Archive for the 'Thailand' Category

Drinking barbers, SiamSato, and Oh my god, it’s DIIIIP!

The Wandering Nerd April 14th, 2008

I hadn’t intended on coming back to Thailand, really I hadn’t. It was one of those rare changes of plan that equated to a pleasant coincidence. Further I’d intended to leave Laos earlier than I actually did, but changes of plan have a way of happening without consulting our desires, eh? The toll extracted from me for my sins in Vang Vieng caught up to me and a nice quiet lie in had an appeal that was too like a siren call for me to ignore. Sufficed to say, one more day in Vientiane occured, pleasantly devoid of actually doing anything beyond enjoying some local cuisine - by which I mean the largest pork chop ever sold. It was glorious. I highly recommend the ‘Hare and Hound’ if you ever make it to Vientiane. The English manager is a trip and the Laotion waiter constantly asking you for English colloquialisms is something not to be missed. I spread the word of ‘asshat’ when we were all here last and he remembered it, to the point of yelling at me as I was walking past, much to the delight of Jamie, Tabitha, and Tim.

Tim and I are traveling together again. It’s actually rather cool. As I’ve mentioned the inherent single serving friend nature of travel wears thin, especially after so long. Oscillations of traveling companions takes on more significance. I have friends that I know I can not see for years and will be able to easily and comfortably reconnect with. This is not to say the same doesn’t exist back in the states, I know the Brois always have my back and I suspect there are a few other individuals - you know who you are - who will always have a comfy couch and a cold one waiting for me, needs be. After so long on the road though, you begin to start wanting some sort of permanence, something by which to anchor to just so you can have a moment of stability, even if it is a big drunken British tosser. Hence Tim, despite his nationalistic failings - British - is a welcome, if slightly stilted relief.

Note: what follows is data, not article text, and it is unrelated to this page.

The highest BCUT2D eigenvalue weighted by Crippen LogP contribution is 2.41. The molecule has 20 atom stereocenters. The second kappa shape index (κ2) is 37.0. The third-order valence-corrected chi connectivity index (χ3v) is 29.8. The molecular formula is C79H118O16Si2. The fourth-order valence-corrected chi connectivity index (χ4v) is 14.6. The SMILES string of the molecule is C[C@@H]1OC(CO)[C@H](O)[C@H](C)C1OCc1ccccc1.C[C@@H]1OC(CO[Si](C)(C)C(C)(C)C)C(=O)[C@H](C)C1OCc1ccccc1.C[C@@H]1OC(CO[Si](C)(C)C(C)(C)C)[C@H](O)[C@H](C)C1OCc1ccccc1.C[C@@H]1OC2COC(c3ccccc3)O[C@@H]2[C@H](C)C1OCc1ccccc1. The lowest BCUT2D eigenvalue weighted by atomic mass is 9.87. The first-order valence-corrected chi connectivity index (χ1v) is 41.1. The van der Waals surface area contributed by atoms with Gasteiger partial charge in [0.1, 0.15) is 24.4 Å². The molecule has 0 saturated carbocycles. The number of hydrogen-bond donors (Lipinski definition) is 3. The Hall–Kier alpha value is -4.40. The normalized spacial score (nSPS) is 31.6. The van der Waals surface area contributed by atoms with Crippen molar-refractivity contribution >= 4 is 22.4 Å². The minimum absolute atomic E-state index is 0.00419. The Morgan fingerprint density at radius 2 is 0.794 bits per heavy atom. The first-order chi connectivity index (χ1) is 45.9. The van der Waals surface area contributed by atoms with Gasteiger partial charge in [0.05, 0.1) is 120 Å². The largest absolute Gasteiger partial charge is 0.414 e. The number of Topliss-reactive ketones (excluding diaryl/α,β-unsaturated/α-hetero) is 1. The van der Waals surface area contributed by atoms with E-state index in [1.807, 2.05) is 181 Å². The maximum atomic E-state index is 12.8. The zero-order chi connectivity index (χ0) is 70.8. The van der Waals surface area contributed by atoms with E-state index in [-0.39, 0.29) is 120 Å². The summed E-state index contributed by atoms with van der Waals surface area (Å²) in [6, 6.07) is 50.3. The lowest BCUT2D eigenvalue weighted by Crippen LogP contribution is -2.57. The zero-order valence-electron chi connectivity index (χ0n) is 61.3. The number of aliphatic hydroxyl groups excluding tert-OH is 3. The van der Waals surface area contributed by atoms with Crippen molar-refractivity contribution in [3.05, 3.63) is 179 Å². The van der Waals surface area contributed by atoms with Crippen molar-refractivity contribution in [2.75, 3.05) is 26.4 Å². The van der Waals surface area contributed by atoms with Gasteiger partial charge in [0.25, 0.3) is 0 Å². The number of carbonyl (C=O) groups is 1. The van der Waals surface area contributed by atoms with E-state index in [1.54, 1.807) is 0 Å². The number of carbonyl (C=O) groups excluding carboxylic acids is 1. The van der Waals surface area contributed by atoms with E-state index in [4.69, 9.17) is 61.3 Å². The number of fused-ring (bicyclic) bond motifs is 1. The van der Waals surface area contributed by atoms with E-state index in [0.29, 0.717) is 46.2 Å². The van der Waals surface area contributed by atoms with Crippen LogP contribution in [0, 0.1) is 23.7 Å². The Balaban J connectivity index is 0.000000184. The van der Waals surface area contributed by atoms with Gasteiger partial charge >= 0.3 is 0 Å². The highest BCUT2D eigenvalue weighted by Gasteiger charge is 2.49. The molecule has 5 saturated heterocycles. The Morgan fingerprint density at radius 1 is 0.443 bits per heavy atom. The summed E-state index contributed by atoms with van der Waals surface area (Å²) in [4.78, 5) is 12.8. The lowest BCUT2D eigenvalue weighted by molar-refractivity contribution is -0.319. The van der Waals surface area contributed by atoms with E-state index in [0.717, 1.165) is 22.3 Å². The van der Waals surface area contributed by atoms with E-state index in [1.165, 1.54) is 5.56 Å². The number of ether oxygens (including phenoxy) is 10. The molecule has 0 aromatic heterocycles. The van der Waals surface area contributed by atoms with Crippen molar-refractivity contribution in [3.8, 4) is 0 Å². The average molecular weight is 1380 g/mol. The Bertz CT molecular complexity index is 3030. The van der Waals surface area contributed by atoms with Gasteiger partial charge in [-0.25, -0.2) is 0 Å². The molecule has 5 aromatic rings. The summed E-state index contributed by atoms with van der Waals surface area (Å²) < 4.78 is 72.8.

In any event, I ended up in Khorat. We’d only planned on staying here for a night, and then head on into Cambodia but Songkran - Thai New Year - was on and, since I couldn’t make it back up to Chiang Mai - which I wanted to for numerous reasons - we figured that Khorat was as good a place as any to get our new year fix on.

Thailand knows how to celebrate a new year, I have to give them that. Is there really any better way to ring in a new year than flinging a bunch of water around? I thought not. Not to mention that it goes on for days. The whole of the city gets involved. The streets are packed with pickups full of Thais and barrels of water - in some cases ice cold water - which is a real treat if you aren’t expecting it, nor are you aware that a bucked of self same frigid water has only nanoseconds before been flung in your general direction. It’s an education in cringing. Walking down the street you get soaked by buckets of water being thrown on you, not to mention all of the water guns. Think of it as Compton but substitute water for bullets, and yodeling Thai pop for the skull rending bass. Picking up a water gun here doesn’t even count as self defense, it’s more like a right of passage.

Beyond the water - ye gods the water - there is the talcum powder, I’m not sure exactly what the point of it is but people slather one another in talcum powder only to be drenched moments later, thus washing it off. As it were, Tim and I made up approximately 20 percent of the total number of farang in the city. We were beyond a novelty, it would be more closely described as targets. Not that that’s necessarily a bad thing. Quite literally hundreds of Thais ran up to us screaming, rubbing talcum paste on us, kissing our cheeks - all female…I think - and handing us booze. Hellish, truly hellish.

There were numerous skirmishes with militias consisting of eight year olds. Little bastards always flank, remember that, and they’re sneaky too. Not to mention the complete lack of honor, you run out of water in your water gun and the little ankle biters are all too eager to keep spraying you - probably didn’t help that I portrayed an oscar worthy death scene each time. YEARGH!!! THE PAIN!!! I’M DYING!!! WHAT A WORLD, WHAT A WORLD!!!!


well you’ll work harder
with a gun in your back
for a bowl of rice a day
slave for soldiers
till you starve
then your head is skewered on a stake
-the dead kennedys

Awemaway, tastes like burning, and I’m FALLING!